Why You Should Hire a Ghostwriter (Even if You Love to Write)


At first, the thought of hiring a ghostwriter was inconceivable to me. I love to write, and I’m good at it, so why would I ever hire someone to do it for me? Sure, I had brought in writers to help me with projects, but hiring someone to actually write on my behalf? No, thank you.

Then I got busy.

Then I had my son and got really busy.

More work, more responsibilities. Busy, busy, busy.

I happened to have a writer working for me at the time who wrote in an eerily similar voice and tone to me. So I gave it a shot, and now I see the merits of working with a ghostwriter to handle bylined articles, blog posts, essays and more—when necessary.

Here are some of the reasons I actually recommend hiring a ghostwriter and how to go about finding the right one.


When you don’t have the time.

Even if you enjoy writing, I generally recommend CEOs and other high-level executives hire ghostwriters. Simply put, you have better things to do. Like thinking about the bigger picture, making important business decisions and coming up with the very types of ideas that led someone to ask you to contribute a bylined piece in the first place.


When you don’t have the time to do it right.

Not having any time is an obvious reason to outsource. But not having enough time is just as important a consideration. We often have the best intentions when we agree to another to-do on Sunday and then Monday morning comes and all of a sudden, our week has filled up.

When you’re being asked to contribute as an expert, to have your name on something, you want it to sound good and be professional. If you tend to be a slow writer or you just don’t have enough time to do the piece justice, hire a ghostwriter.


If writing isn’t your strong suit.

You have plenty of ideas, but somehow putting them all to (virtual) paper is an exercise in futility. What happened? They sounded so good in your head! If this is you or you’re simply more of a numbers person (or graphics person or PowerPoint person, etc.), then it’s best to bring in a ghostwriter. Or maybe writing is your strong suit, but it’ll take you eight hours to churn out a draft when it will take a professional three. In these cases, I’d suggest outsourcing.


If writing doesn’t bring you joy.

This one isn’t an all or nothing. I find tremendous joy in writing. But when I think about the way I need to spend my time right now to grow my business, I would rather work on other things. And while I do spend some of my non-working hours on personal writing projects, I also have a 4-year-old who brings me joy. So working more than 40 hours a week at this point in my life does not. That is why the piece you are reading right now was written in part by somebody else. (Be honest! You couldn’t tell, could you?)


Finding the Right Ghostwriter

I have ghostwritten for a number of people. I have also hired people to ghostwrite for me. Hiring a ghostwriter is a little different than hiring a writer for another type of project. Not everyone is going to be the right fit. I have many writers I hire and respect for projects, but I have one go-to writer for projects that require using my own voice. Here are some questions to ask yourself when hiring a ghostwriter:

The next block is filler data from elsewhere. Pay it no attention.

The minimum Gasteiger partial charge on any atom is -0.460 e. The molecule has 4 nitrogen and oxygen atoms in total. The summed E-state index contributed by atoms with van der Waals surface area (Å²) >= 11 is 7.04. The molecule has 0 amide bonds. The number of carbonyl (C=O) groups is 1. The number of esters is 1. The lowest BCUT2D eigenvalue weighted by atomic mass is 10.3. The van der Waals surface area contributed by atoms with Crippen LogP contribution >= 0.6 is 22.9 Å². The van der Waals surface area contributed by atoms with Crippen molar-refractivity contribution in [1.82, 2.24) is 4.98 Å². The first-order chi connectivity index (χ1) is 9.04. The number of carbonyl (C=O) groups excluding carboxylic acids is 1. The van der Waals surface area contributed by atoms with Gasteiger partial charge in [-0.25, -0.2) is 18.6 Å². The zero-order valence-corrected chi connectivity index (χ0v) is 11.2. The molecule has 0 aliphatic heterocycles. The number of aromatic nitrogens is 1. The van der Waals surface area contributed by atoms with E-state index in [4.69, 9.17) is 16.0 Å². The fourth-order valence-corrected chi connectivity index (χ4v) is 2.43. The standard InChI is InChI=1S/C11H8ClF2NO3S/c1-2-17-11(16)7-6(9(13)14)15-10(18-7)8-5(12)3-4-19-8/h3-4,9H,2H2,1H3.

• How well do they adopt your tone? You don’t need to find a writer who already writes like you. Skilled ghostwriters will be able to emulate your voice and tone when provided with samples. Ask for samples of their ghostwritten work.
  • Is he or she comfortable asking questions? Ghostwriters are not mind readers, and you shouldn’t expect them to be. You’ll need to provide enough information to give your writer a good sense of the messages you want to get across. But you need to find someone who is comfortable asking for clarification or additional information if you don’t.
  • Do you like and trust the person? If you’re not totally comfortable being open about your ideas with the person, it will never work. And you need someone you personally enjoy working with. Without this synergy, your content will feel disjointed and won’t reflect your style.
  • Does he or she show humility? I’m all for hiring the top writers in their field, but sometimes hiring a big name comes with a certain air of, well, arrogance. And working with a prima donna is particularly problematic for ghostwriting projects. You want someone who will offer suggestions to make a piece better, sure, but who will ultimately defer to your wishes. After all, it’s your byline on the piece, not theirs. If the person you’ve hired is insistent and wants to know if they can alter your ideas or messages, tell him or her, “Negative, Ghostwriter. The pattern is full.”


There’s Always a Happy Medium

Like the idea of leaning on help but don’t want to give up on writing? Or maybe you think it’d be too much work to try to explain to a writer what it is you want to cover? You always have the option of getting a first draft out and then hiring someone to polish it up or give it a complete overhaul.

To find out whether you’re in the market for a proofread, a rewrite or somewhere in between, check out our guide to the three levels of editing.

2019-10-30T03:28:54+00:00 October 20th, 2019|Blog|0 Comments

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